In the particular embodiment, conductive tape is disposed between the cover layer and the conductive layer such that the conductive tape is in electrical contact with the conductive layer. The conductive tape has a proximal surface with conductive adhesive disposed thereon and a distal surface with conductive adhesive disposed thereon. A bottom snap is disposed between the conductive tape and the conductive layer. A conductive top snap is disposed on the proximal surface of the cover layer and mechanically engaged with the bottom snap. The conductive tape is disposed between the bottom snap and the top snap. A conductive gel layer is disposed on the distal surface of the conductive layer. A release layer covers the gel layer such that the gel layer is disposed between the conductive layer and the release layer.

In various embodiments of the snap electrode according to the present disclosure, at least one snap can be made from stainless steel or nickel plated brass or other conductive materials. The cover layer can be made from foam, spun poly, tricot, polypropylene, polyethylene, or polyurethane and includes a pressure sensitive adhesive on its distal surface, for example. The conductive layer can be made from aluminum, tin, plain conductive film, conductive film coated with an aluminum layer, conductive film coated with a silver layer or conductive film coated with a silver chloride layer or the like.

The present disclosure also provides a method of constructing a snap electrode which includes the steps of assembling a conductive tape between a cover layer and a conductive layer and assembling at least one conductive snap in electrical contact with the conductive tape. The method can also include the steps of assembling a bottom snap between the conductive tape and the conductive layer and assembling a conductive top snap to the bottom snap such that the cover layer and conductive tape are disposed therebetween.

Other features, objects and advantages of the present invention are stated in or apparent from detailed descriptions of presently preferred embodiments of the invention found hereinbelow.

BRIEF DESCRIPTION OF THE DRAWINGS

The objects and features of the present disclosure, which are believed to be novel, are set forth with particularity in the appended claims. The present disclosure, both as to its organization and manner of operation, together with further objectives and advantages, may be best understood by reference to the following description, taken in connection with the accompanying drawings, wherein:

FIG. 1 is a schematic cross sectional view illustrating a construction method for snap electrodes according to the prior art;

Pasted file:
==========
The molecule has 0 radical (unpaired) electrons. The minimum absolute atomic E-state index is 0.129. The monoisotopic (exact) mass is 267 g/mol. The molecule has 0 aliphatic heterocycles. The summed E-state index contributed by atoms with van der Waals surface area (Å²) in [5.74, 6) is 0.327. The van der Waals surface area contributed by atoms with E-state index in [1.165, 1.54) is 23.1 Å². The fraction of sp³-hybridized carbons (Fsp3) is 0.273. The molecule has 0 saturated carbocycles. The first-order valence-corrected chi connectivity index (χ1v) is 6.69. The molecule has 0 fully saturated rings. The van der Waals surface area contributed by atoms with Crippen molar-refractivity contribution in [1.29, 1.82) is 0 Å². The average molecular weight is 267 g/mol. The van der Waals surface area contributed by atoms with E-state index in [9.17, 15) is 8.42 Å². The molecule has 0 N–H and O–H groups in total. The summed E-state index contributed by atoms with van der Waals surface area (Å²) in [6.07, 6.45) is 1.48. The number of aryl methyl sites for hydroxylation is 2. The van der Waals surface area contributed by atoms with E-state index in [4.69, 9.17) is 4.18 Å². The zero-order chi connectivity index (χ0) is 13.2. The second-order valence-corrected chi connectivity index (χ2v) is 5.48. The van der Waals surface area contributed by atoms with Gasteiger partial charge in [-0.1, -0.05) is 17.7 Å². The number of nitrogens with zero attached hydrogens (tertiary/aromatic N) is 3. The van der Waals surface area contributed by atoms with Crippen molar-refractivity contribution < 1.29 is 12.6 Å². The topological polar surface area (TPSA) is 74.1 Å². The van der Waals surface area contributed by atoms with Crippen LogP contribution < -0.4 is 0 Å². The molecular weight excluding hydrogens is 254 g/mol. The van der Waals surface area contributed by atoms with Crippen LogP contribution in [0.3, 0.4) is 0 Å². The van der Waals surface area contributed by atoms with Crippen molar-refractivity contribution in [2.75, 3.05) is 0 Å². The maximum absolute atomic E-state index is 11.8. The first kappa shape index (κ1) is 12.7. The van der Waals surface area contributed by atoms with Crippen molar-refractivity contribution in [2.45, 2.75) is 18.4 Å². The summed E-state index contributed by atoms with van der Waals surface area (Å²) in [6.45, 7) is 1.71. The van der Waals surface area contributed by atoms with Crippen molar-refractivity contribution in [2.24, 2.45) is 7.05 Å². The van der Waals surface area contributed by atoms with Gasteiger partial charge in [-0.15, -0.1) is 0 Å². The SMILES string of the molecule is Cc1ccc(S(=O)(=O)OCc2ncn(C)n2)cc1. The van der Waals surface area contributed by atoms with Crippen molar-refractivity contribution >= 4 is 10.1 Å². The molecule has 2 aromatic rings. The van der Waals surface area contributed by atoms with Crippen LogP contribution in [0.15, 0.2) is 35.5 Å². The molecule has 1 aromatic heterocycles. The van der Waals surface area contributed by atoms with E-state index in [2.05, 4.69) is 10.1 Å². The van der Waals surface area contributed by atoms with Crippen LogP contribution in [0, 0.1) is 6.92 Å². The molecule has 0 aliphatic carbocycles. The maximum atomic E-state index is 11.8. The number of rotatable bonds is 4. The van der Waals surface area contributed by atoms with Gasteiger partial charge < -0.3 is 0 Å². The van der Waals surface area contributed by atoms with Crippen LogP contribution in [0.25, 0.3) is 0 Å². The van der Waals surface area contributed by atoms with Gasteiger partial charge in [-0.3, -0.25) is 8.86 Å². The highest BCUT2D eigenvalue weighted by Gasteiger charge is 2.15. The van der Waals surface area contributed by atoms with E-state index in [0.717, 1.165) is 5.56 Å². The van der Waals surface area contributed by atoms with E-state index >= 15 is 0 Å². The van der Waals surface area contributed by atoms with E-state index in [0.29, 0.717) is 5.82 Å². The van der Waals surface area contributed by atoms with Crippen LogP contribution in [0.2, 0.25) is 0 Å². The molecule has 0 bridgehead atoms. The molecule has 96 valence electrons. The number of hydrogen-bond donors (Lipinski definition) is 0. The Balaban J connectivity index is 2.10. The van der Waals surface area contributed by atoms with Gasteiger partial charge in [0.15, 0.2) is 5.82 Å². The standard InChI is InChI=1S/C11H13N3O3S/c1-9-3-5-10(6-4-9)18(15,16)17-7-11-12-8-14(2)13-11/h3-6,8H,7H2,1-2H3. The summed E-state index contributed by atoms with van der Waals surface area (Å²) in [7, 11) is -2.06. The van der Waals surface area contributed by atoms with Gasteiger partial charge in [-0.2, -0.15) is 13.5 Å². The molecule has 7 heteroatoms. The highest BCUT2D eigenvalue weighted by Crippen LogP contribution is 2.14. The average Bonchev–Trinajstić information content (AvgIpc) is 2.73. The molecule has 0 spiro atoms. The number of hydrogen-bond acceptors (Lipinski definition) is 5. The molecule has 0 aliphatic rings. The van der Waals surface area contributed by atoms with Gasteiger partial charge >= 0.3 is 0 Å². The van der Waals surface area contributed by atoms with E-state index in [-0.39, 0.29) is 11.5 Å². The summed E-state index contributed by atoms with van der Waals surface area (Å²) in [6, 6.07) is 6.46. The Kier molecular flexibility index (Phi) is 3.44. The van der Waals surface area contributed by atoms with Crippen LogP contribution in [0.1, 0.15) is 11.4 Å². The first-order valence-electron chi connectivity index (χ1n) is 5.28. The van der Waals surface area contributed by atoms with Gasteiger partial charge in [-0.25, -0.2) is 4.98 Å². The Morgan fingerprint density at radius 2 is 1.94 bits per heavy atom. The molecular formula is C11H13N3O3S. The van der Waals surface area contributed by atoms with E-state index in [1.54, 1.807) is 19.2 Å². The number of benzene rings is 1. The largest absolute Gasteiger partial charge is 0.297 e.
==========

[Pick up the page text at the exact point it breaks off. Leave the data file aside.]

FIG. 2 is a schematic cross sectional view illustrating an alternative construction method for a snap electrode according to the prior art;

FIG. 3 is a schematic cross sectional view illustrating a construction method for a snap electrode according to an illustrative embodiment of the present invention;

FIG. 4 is a schematic cross sectional view illustrating a construction method for snap electrode according to an alternative illustrative embodiment of the present invention;

FIG. 5 is a schematic cross sectional view illustrating a construction method for a snap electrode according to a further alternative embodiment of the present invention;

FIG. 6 is a top view of a pair of co-fabricated snap electrodes according to an illustrative embodiment of the invention; and

FIG. 7 is an exploded side view of a pair of co-fabricated snap electrodes according to an illustrative embodiment of the invention.

DETAILED DESCRIPTION OF THE EXEMPLARY EMBODIMENTS

The exemplary embodiments of the apparatus and method disclosed herein are discussed in terms of medical snap type electrodes, and more particularly in terms of medical snap electrodes for delivering electrical stimulation to muscle tissue or nerves. It is contemplated that the medical snap type electrode and method disclosed herein may also be used in any manner for which a medical electrode is used including, defibrillation, electrocardiography, electroencephalography and the like.

The following discussion includes a description of the medical snap electrode in accordance with the present disclosure. Reference will be made in detail to exemplary embodiments of the disclosure, which are illustrated in the accompanying figures.